Nourish is a lovely word.

So is puddock.

I recently had the pleasure of being at Nourish’s conference in Glasgow. Nourish is about forming connections. Between people and the food they eat. Consumers and producers. Local and international. Worthy and tasty stuff. I had hunners of hummus and sourdough bread. We have become increasingly alienated from our food – despite its dizzying availability. The theologian William T. Cavanaugh talks about how we get materialism wrong when we think of it is as being the love of things. Materialism is more accurately a hating of things – never being satisfied with what we have but with what we could have. Materialism is about hunger, not being fed.

We need to rediscover and re-appreciate our food. Organic has become a seven letter word. Something elitist when really it shouldn’t be. We should reclaim ‘organic’ for everyone and do our best to promote food security, stability and creativity.

We may all eat food but food is not all that feeds us.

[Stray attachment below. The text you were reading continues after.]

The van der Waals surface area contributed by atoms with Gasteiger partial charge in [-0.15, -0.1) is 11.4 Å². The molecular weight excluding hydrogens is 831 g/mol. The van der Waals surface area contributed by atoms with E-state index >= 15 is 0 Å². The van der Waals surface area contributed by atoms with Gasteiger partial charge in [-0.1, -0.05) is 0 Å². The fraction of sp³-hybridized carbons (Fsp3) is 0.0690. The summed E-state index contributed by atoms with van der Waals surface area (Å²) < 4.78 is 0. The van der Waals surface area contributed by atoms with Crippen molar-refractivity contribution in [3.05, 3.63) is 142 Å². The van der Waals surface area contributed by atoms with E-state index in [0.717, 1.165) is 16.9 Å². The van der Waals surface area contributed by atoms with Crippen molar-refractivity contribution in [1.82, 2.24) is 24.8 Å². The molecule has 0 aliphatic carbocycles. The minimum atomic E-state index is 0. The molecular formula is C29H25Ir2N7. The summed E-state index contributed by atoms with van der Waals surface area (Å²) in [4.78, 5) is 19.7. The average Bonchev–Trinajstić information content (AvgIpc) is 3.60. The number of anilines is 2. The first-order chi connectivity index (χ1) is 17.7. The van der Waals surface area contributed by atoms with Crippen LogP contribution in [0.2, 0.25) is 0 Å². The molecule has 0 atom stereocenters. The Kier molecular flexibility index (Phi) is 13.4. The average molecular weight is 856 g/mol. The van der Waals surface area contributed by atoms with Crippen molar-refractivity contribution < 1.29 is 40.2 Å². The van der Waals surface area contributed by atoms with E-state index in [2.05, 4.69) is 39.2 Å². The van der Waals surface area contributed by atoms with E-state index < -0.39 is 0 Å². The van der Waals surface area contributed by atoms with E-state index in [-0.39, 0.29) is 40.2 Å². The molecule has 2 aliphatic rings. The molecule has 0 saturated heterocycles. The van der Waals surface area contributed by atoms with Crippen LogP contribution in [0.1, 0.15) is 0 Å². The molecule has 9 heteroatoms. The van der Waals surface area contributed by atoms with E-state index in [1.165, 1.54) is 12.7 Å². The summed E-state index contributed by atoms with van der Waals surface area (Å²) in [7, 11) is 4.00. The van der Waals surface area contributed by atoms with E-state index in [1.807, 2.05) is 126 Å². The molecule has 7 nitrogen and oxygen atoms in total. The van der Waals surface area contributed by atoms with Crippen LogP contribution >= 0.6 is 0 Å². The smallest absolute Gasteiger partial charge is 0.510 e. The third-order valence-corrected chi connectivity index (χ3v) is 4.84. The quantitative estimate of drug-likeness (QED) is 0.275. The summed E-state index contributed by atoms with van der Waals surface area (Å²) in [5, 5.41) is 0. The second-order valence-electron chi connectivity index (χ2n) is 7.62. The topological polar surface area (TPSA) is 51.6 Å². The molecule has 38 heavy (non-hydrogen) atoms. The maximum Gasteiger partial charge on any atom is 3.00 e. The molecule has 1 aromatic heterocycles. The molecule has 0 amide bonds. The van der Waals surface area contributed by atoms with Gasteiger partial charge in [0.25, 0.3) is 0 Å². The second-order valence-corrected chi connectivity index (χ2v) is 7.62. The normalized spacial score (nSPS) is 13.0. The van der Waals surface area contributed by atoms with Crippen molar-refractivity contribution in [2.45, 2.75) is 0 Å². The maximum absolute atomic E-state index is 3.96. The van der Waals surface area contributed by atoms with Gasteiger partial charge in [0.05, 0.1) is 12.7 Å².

We need stories. Better stories about our food and where it comes from. We need to see the stories

because good stories always win.

I am an Apprentice Storyteller with the Scottish Storytelling Centre and I was delighted to take part in a recent showcase of Apprentices last night. It was fantastic to share a stage with such a fantastic and diverse range of storytellers who each take the concept running in a different direction. We are hugely grateful to the wonderful Janis MacKay for being our mentor and giving us this opportunity.

Yesterday was the birthday of the late George Mackay Brown, the mesmerising Orcadian storyteller, poet and journalist. Part of the centre is dedicated to Brown but I knew little about him until recently when, discovering I would be performing on his birthday, I sought out some of his books. He wrote in such a clear, compelling, humane way. It was an honour to take the stage as a young buck in a long tradition on such an auspicious occasion. David Campbell – our esteemed elder of stories last night recited the fantastic poem ‘Beachcomber’ by Brown which you can read here.

Nourishing stuff indeed.

And as for puddock. Well Lynsey, a fantastic fellow storyteller, told a charming tale last night that featured puddocks prominently. A puddock is Scots for a frog. There is so much more in the word puddock than there is in the word frog. A puddock looks more like a puddock than it does a frog.

Likewise there is so much more in the word ‘nourish’ than there is in the word ‘feed.’

Let’s not just feed ourselves.

Let’s nourish ourselves.


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